Adisa Broadhurst, our Education Supervisor and Wellbeing Advocate shares her experience as a refugee escaping Yugoslavia and coming to Cambridge
“The year was 1992. Exactly 30 years ago. Overnight, my world was turned upside-down.
The country that I was born in, Yugoslavia, was literally falling apart.
One day I was living a carefree childhood, going to school and playing with my friends, and the next, uniformed men and guns were everywhere.
For a few months leading up to that April, there seemed to be a lot of tension in the air and I remember my father constantly watching political programmes on tv.
All of a sudden, everyone was talking about war. Although Croatia, situated next to Bosnia, was already war-ridden, the adults around me said that there was no way that it would ever come to Bosnia, where we all loved and respected each other.
Some of our extended family left but my father said that we would stay as we hadn’t done anything wrong and therefore we would be ok.
I was 11 years old and didn’t in any way grasp the magnitude of what was happening. I wrote in my diary how everything would be ok because the soldiers were there to protect us. How wrong we were…
Our local radio station was very sternly supplying constant updates and instructions on what was happening and what people were to do.
They ordered people of certain ethnic backgrounds to wear white armbands when leaving their homes and to display white sheets on their windows to declare that they were surrendering.
Surrendering to what???
We started hearing about people being killed and taken to concentration camps. Houses in the villages around us were burning every night.
The town of Prijedor, where I lived, was situated in a valley and therefore surrounded by villages on the hills that looked down on us. We lived on the 8th floor of an apartment block and my father and a Professor neighbour of ours would sit on the balcony at night, watching the little flickering flames on those surrounding hills.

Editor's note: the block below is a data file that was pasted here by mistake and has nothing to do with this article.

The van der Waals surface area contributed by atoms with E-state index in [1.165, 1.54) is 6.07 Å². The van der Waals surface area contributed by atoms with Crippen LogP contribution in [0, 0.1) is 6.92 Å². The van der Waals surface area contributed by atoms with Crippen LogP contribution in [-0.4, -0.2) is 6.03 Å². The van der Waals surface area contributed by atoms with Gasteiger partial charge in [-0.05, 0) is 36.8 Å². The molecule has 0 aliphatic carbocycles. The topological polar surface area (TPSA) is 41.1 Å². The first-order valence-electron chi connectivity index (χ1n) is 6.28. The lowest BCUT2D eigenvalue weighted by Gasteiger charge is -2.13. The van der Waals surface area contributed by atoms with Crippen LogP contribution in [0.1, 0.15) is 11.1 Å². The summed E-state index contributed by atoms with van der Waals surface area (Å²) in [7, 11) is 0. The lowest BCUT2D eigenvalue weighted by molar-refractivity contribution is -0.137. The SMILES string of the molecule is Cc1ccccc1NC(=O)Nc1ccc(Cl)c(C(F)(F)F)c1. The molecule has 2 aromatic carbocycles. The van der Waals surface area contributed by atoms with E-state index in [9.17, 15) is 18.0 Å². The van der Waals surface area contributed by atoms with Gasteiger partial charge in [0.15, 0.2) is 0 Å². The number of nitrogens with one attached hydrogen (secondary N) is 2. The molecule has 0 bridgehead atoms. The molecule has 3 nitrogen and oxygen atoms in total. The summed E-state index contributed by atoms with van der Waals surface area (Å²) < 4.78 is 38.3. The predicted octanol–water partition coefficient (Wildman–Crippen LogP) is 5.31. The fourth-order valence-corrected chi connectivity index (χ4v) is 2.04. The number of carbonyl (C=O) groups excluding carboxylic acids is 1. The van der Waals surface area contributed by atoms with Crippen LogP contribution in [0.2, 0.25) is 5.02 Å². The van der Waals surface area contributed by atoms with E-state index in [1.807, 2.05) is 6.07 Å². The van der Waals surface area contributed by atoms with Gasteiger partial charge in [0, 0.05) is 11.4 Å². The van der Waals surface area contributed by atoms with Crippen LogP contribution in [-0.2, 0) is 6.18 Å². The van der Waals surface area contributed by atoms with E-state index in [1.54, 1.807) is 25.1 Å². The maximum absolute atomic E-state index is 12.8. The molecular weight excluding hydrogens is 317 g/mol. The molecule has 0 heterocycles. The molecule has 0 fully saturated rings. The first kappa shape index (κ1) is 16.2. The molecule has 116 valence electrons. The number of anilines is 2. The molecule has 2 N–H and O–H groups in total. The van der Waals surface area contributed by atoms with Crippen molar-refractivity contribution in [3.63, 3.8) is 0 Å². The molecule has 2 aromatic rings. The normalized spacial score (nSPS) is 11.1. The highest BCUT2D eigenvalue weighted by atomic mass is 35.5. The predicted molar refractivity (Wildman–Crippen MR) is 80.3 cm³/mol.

They knew that people from those burning villages were running through forests to try and escape and being killed in huge numbers. They both must have also known that the flames were getting closer and closer to us. Soon after, the soldiers I wrote about in my diary, the ones that I had hoped would protect us, came and took our neighbour to one of those concentration camps (Omarska).
Very sadly he was killed there by an ex-student of his and his body was then dumped in one of the many mass graves around the town.
Eventually, they took my father too. One of the young men that took him was the son of our friends.
My father used to play with him when he was a little boy, some 20 years earlier.
Omarska was an iron ore mining complex where my father had worked in a wet lab when he was younger. It was now hell on earth, where people were killed, starved and tortured on a daily basis, and women were raped by their former colleagues. Word was spreading in the West about the multiple concentration camps around Prijedor and soon the wonderful and courageous Ed Vulliamy (The Guardian) and PennyMarshall (ITV news) made the trip to Bosnia and managed to get into some of the camps.
They didn’t see the worst of it however, videos and images of emaciated and terrified men were shown around the world. This is when the International Red Cross intervened and soon after, at the end of 1992, the surviving concentration camp prisoners, including my father, were finally released. He was so starved over those 5 months that he had dropped from around 80kg to around 45kg.
He was alive but I think that half of him died in that camp. Before we knew it, my father was in Cambridge, as part of one of the first groups of refugees that the UK had agreed to accept. My sister and I managed to escape in the middle of the night in early 1993 and joined my father in Cambridge soon after.
My mother sadly passed away in 1991.
When we first came to the UK as refugees, everyone said that it would only be for 6 months, until the war stopped and we could all go back. People were so welcoming and kind to us and I am eternally grateful for the opportunities that I have been given in what I now see as my second life.
As I was so young, I saw it all as an adventure and quickly made friends and got on with living my life. I wanted to fit in and managed to put the war and Bosnia behind me, subconsciously. I had no idea at the time how what happened in 1992 would affect me long-term. Sadly the war continued for three more years.